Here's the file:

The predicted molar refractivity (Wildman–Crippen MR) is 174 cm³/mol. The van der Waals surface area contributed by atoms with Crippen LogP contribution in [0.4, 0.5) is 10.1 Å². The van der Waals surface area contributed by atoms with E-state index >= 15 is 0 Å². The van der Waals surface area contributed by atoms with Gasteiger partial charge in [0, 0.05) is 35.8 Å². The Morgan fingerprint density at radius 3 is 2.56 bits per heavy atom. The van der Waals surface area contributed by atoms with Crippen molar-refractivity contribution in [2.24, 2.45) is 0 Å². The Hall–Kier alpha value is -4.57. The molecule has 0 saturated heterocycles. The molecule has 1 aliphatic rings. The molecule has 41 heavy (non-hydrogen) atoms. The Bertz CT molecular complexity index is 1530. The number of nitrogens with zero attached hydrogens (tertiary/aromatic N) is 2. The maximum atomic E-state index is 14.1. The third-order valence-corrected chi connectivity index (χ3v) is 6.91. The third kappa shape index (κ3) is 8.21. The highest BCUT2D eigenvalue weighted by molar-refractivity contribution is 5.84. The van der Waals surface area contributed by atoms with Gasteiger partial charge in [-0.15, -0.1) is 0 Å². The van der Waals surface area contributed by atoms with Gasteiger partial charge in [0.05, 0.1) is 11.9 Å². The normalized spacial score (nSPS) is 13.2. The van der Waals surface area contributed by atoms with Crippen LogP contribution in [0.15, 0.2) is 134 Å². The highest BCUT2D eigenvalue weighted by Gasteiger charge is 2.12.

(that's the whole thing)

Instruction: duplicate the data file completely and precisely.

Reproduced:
The predicted molar refractivity (Wildman–Crippen MR) is 174 cm³/mol. The van der Waals surface area contributed by atoms with Crippen LogP contribution in [0.4, 0.5) is 10.1 Å². The van der Waals surface area contributed by atoms with E-state index >= 15 is 0 Å². The van der Waals surface area contributed by atoms with Gasteiger partial charge in [0, 0.05) is 35.8 Å². The Morgan fingerprint density at radius 3 is 2.56 bits per heavy atom. The van der Waals surface area contributed by atoms with Crippen molar-refractivity contribution in [2.24, 2.45) is 0 Å². The Hall–Kier alpha value is -4.57. The molecule has 0 saturated heterocycles. The molecule has 1 aliphatic rings. The molecule has 41 heavy (non-hydrogen) atoms. The Bertz CT molecular complexity index is 1530. The number of nitrogens with zero attached hydrogens (tertiary/aromatic N) is 2. The maximum atomic E-state index is 14.1. The third-order valence-corrected chi connectivity index (χ3v) is 6.91. The third kappa shape index (κ3) is 8.21. The highest BCUT2D eigenvalue weighted by molar-refractivity contribution is 5.84. The van der Waals surface area contributed by atoms with Gasteiger partial charge in [-0.15, -0.1) is 0 Å². The van der Waals surface area contributed by atoms with Gasteiger partial charge in [0.05, 0.1) is 11.9 Å². The normalized spacial score (nSPS) is 13.2. The van der Waals surface area contributed by atoms with Crippen LogP contribution in [0.15, 0.2) is 134 Å². The highest BCUT2D eigenvalue weighted by Gasteiger charge is 2.12.